According to the latest reports of 2019, collected from 43 markets around the world, the average retail price of electric cars was 81% higher than other cars bought by consumers. The competition of EV’s is flourishing along with battery technology and charging infrastructure.
More specifically, even with higher prices EV’s are becoming more prominent in some countries compared more than others. The reason behind this is the high price. Market forces of demand and supply play an important factor when it comes to the price of a product or service. That’s what my $1,500 worth of Economics class at university taught me, but like anything, there’s more to this than meets the eye. Secret government policy levers are the hidden tools used to pull strings that make businesses and individuals dance like puppets. This does not necessarily mean it is a negative manipulation per se.
The EV market is highly affected by government policies. The initial price of EV is the base price and each country has additional costs like Import price, CO2 tax, NOx tax, and Luxury tax. Compare the market completed an analysis that showed the variation in Nissan Leaf in 49 countries using one common currency. The price range extended from the cheapest Nissan Leaf available in Spain for $28,620 USD and to the most expensive in Singapore for $110,326. For context, Australia comes in 17th place at $36,843 USD. Nissan charging tends to be a similar price in all markets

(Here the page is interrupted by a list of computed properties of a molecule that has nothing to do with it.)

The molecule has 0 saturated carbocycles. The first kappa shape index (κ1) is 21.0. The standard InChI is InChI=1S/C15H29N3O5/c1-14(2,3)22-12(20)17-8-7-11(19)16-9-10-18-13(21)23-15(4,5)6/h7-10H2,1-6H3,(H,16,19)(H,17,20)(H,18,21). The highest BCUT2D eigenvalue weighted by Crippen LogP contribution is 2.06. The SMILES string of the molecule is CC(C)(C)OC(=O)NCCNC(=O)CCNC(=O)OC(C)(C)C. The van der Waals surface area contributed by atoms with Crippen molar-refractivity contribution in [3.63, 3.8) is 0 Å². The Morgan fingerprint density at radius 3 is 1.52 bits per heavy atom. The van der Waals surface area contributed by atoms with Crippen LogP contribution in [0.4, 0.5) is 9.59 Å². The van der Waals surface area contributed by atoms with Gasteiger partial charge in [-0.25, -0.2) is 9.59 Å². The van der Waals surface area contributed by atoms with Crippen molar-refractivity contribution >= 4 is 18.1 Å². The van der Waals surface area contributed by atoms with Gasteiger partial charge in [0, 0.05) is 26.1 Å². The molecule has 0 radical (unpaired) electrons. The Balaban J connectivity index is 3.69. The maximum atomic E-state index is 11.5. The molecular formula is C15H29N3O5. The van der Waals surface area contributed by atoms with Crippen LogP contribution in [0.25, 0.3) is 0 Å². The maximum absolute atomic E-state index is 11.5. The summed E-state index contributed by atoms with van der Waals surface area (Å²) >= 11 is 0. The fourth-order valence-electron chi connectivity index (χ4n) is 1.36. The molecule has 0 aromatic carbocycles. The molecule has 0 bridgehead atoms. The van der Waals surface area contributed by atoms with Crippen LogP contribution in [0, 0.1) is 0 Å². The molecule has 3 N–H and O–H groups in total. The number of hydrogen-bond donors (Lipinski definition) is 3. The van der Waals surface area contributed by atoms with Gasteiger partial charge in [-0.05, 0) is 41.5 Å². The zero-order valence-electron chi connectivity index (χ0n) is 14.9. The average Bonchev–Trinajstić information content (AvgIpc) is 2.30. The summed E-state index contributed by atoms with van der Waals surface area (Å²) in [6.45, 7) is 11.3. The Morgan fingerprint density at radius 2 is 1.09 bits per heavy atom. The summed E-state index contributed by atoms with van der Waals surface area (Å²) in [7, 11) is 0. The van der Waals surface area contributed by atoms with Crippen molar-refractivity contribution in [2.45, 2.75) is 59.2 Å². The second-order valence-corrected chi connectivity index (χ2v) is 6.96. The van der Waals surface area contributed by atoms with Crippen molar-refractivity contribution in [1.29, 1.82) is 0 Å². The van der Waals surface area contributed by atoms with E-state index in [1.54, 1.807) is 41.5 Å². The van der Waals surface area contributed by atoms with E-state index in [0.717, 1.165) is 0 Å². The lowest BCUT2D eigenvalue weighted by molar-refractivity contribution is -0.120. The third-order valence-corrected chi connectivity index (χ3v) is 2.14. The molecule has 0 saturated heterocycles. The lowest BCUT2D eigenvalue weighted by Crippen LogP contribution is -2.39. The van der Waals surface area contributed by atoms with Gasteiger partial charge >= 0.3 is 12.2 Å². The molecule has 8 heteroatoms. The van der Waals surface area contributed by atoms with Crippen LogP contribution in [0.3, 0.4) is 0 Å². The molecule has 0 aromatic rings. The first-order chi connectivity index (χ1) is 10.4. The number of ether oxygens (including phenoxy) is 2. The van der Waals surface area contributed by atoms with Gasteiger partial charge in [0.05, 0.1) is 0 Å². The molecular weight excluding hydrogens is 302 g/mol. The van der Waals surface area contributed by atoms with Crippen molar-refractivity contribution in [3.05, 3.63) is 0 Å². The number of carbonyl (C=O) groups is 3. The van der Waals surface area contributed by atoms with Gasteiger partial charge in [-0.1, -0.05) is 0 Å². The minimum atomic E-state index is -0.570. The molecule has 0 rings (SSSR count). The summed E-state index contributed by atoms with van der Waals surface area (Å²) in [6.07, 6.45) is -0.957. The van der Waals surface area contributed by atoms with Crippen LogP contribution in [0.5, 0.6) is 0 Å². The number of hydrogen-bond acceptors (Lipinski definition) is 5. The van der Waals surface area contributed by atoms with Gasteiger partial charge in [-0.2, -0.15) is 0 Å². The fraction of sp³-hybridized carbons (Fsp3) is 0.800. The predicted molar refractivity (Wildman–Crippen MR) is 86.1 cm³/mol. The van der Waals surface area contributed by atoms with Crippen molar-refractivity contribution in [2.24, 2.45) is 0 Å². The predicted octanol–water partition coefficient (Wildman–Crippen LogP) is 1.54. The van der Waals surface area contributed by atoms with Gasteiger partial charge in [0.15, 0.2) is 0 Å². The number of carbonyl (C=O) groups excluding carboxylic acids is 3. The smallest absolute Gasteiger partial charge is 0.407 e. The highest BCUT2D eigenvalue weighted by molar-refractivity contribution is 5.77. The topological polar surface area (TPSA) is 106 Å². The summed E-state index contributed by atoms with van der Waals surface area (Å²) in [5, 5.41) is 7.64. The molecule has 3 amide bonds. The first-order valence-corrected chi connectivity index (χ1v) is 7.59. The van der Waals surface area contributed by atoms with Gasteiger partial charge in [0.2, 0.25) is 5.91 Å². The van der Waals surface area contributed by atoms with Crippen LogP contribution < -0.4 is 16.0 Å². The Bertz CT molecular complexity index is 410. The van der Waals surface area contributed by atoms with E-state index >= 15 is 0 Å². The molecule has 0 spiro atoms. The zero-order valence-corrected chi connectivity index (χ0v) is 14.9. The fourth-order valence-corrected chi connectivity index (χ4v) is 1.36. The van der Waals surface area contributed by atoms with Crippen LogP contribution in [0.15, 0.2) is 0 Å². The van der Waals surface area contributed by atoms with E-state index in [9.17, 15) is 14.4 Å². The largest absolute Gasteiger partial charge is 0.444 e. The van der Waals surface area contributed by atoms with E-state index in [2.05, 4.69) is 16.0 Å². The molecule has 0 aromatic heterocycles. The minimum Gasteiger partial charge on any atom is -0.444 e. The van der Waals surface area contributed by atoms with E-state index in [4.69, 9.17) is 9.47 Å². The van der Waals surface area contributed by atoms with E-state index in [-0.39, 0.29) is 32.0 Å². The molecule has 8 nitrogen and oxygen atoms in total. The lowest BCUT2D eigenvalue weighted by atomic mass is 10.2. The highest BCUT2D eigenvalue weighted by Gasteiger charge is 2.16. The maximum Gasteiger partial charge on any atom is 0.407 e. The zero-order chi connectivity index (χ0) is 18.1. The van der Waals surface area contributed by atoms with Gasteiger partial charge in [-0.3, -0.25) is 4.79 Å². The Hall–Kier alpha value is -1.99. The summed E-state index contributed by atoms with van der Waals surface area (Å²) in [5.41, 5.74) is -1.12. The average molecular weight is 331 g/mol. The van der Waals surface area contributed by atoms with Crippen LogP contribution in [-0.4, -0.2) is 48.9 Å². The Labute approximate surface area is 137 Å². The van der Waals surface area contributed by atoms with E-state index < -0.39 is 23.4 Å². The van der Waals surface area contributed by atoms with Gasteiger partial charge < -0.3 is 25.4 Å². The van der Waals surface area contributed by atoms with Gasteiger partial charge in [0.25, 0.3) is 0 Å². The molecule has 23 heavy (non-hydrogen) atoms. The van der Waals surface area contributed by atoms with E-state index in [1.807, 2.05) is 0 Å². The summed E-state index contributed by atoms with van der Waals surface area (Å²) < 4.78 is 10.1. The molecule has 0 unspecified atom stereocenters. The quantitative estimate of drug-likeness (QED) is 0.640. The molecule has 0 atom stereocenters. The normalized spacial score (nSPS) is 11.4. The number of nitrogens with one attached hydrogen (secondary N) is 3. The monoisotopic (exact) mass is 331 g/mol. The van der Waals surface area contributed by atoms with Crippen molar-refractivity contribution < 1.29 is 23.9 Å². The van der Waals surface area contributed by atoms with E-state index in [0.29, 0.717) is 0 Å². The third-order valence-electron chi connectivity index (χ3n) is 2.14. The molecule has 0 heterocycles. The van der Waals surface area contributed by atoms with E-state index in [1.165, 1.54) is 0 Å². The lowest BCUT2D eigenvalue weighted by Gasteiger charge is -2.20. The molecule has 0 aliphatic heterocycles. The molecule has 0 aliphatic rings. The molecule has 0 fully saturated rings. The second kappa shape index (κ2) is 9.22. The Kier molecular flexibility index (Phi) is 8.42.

This is a huge gap, a huge variation, a huge range for a similar product across different geographic locations. Does this mean, government policies need to be updated to support EV’s, or is it discretionarily wrong to create artificial support. Even though EV’s production cost remains the same, the pricing of the EV’s is significantly different. However, a deeper analysis shows an inverted truth. It’s not that EV’s are made expensive but it is gas-diesel cars are heavily subsidized. Once an EV is purchased it’s relatively simple to charge. Tesla wall charger can provide 600km a range per charge making running costs lower.
More specifically, Norway has abolished the import taxes for EV’s and started to create taxes for gas-diesel cars. Consumers do not only consider the initial cost but also the ongoing cost. The initial discount savings for the car, coupled with lower fuel, toll, parking, maintenance cost has further contributed to a powerful argument for EV’s to be in the future. This cost can be further reduced if we use renewable sources to charge EV’s. In Australia, the current 40.9 cents a liter can become futile with the expansion of EV. The explosion of electric vehicles has also lead to an explosion of Tesla charging stations and DC charging stations.
In addition, the cost of the EV charging infrastructure also contributes to the cost of the EV industry. The government has promised to inject funds to ease EV in the car industry. Due to the high price, EV’s still remain niche in the market. As the government promises to reduce its nation’s carbon footprint, the downfall of its external cost on EV will be stripped away, giving a fighting chance for EV’s to become more prominent in the market.